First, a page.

The Supreme Court Rejects the Federal Circuit’s Rigid Approach to Obviousness Determinations
In patent law it is not always obvious, or easy, to determine what is an “obvious” invention. Lawyers, judges, inventors, and business executives continue to struggle with this seemingly simple issue.
On April 30, 2007, the U.S. Supreme Court gave us its current guidance on the subject when it unanimously reversed the U.S. Court of Appeals for the Federal Circuit in KSR International Co. v. Teleflex Inc. The Supreme Court’s opinion fundamentally changes the law regarding obviousness in a manner that is likely to make patents on medical devices harder to obtain and enforce.
The KSR case concerns a basic issue of whether or not a claimed invention is patentable. The invention in this case was a mechanism that combined an electronic sensor with an adjustable automobile pedal so that the pedal’s position can be transmitted to a computer that controls the throttle in the vehicle’s engine. However, the principles of the KSR case would apply equally as well to an electronic sensor that controls a pump drive used, for example, in a heart-lung machine.
Obvious Inventions Are Not Patentable
An applicant is not entitled to a patent if the differences between the invention sought to be patented and prior patents, prior publications, or other prior information are such that the invention as a whole “would have been obvious” at the time the invention was made to a person having ordinary skill in the technology to which the invention pertains. In applying this standard, the Federal Circuit has held that even if all of the elements of an invention can be found somewhere in prior patents, publications, or other available information, the invention still is not obvious unless there is a “teaching, suggestion, or motivation” to combine the prior information to create the claimed invention, with the “teaching, suggestion, or motivation” found in some place other than the inventors’ disclosure.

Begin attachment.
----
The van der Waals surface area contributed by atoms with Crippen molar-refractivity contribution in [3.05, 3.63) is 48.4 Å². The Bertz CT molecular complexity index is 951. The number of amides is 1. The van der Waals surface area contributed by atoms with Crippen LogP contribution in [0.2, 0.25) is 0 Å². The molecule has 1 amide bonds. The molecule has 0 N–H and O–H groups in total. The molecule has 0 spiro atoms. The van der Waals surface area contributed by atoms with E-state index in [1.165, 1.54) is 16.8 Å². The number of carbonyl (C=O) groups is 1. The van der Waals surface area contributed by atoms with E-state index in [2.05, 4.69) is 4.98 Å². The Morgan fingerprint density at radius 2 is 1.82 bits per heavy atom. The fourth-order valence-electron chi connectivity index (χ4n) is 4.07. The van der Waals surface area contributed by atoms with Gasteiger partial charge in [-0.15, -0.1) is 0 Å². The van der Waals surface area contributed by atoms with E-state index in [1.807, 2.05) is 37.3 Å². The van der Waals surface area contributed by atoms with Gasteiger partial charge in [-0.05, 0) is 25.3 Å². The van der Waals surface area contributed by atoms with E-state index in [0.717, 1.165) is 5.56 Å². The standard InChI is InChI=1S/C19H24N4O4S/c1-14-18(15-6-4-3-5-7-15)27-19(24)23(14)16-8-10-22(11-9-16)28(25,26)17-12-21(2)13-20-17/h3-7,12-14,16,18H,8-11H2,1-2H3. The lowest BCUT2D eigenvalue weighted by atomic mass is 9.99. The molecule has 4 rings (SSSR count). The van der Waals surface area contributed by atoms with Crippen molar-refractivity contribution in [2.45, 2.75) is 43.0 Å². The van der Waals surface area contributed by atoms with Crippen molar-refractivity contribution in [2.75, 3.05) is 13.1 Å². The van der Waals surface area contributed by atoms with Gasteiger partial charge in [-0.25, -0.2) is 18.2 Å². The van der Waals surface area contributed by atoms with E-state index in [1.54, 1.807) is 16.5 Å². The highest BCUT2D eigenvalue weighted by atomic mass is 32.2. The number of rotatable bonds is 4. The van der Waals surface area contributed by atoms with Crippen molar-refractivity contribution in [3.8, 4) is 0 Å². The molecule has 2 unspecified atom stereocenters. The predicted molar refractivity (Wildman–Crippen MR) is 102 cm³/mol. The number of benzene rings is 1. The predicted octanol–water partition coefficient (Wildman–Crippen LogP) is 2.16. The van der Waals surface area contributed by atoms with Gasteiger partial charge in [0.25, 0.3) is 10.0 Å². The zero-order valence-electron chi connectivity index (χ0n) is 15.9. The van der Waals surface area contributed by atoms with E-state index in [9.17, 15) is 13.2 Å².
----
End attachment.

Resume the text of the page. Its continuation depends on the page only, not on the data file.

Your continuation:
The Supreme Court opinion reversed the Federal Circuit’s “rigid approach” in analyzing the question of obviousness. In so doing, the Supreme Court’s opinion re-emphasized that an obviousness determination required a “broad inquiry.”
Are Medical Device Patents at Risk?
In the KSR opinion, the Supreme Court re-emphasized some old principles that likely will make medical device patents harder to obtain and easier to invalidate. Many medical device inventions, like almost all inventions, are combinations of elements and components — for example, pumps, filters, needles, prostheses, or electrical components — that are well-known and commonly used. In the KSR case, the Supreme Court stated a need for caution in granting a patent based upon a combination of elements found in the prior art, particularly when the invention only unites old elements with no change in their respective functions. The Supreme Court stated that a combination of familiar elements “is obvious,” and thus not patentable, if the combination does no more than “simply arranges old elements with each performing the same function it had been known to perform” and yields no more than one would expect from such an arrangement.” Those seeking to obtain or enforce medical device patents can expect to face some form of this logic applied to conclude their invention is “obvious.”